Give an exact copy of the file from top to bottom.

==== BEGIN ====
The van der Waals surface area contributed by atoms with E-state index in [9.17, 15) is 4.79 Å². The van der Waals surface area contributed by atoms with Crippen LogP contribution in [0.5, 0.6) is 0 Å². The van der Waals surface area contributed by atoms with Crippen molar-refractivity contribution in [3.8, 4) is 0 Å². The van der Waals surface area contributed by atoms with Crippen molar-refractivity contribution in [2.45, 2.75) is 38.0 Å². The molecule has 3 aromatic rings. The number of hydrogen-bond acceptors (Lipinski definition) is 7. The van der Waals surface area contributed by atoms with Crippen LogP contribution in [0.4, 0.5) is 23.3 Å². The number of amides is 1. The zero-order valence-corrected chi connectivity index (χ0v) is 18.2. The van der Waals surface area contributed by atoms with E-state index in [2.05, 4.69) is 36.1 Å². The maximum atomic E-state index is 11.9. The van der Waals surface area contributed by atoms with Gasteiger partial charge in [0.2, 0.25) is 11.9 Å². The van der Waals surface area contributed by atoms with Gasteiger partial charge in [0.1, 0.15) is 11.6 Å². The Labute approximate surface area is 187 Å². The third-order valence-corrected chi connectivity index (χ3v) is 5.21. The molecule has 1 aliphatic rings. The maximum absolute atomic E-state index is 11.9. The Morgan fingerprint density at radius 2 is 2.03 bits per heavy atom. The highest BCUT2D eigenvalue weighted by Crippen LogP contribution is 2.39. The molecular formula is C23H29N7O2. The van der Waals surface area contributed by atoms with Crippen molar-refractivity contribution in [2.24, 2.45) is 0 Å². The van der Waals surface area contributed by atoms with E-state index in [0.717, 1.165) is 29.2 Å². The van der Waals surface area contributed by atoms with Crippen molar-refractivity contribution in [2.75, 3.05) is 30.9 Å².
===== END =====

The van der Waals surface area contributed by atoms with E-state index in [9.17, 15) is 4.79 Å². The van der Waals surface area contributed by atoms with Crippen LogP contribution in [0.5, 0.6) is 0 Å². The van der Waals surface area contributed by atoms with Crippen molar-refractivity contribution in [3.8, 4) is 0 Å². The van der Waals surface area contributed by atoms with Crippen molar-refractivity contribution in [2.45, 2.75) is 38.0 Å². The molecule has 3 aromatic rings. The number of hydrogen-bond acceptors (Lipinski definition) is 7. The van der Waals surface area contributed by atoms with Crippen LogP contribution in [0.4, 0.5) is 23.3 Å². The number of amides is 1. The zero-order valence-corrected chi connectivity index (χ0v) is 18.2. The van der Waals surface area contributed by atoms with E-state index in [2.05, 4.69) is 36.1 Å². The maximum atomic E-state index is 11.9. The van der Waals surface area contributed by atoms with Gasteiger partial charge in [0.2, 0.25) is 11.9 Å². The van der Waals surface area contributed by atoms with Gasteiger partial charge in [0.1, 0.15) is 11.6 Å². The Labute approximate surface area is 187 Å². The third-order valence-corrected chi connectivity index (χ3v) is 5.21. The molecule has 1 aliphatic rings. The maximum absolute atomic E-state index is 11.9. The Morgan fingerprint density at radius 2 is 2.03 bits per heavy atom. The highest BCUT2D eigenvalue weighted by Crippen LogP contribution is 2.39. The molecular formula is C23H29N7O2. The van der Waals surface area contributed by atoms with Crippen molar-refractivity contribution in [2.24, 2.45) is 0 Å². The van der Waals surface area contributed by atoms with E-state index in [0.717, 1.165) is 29.2 Å². The van der Waals surface area contributed by atoms with Crippen molar-refractivity contribution in [2.75, 3.05) is 30.9 Å².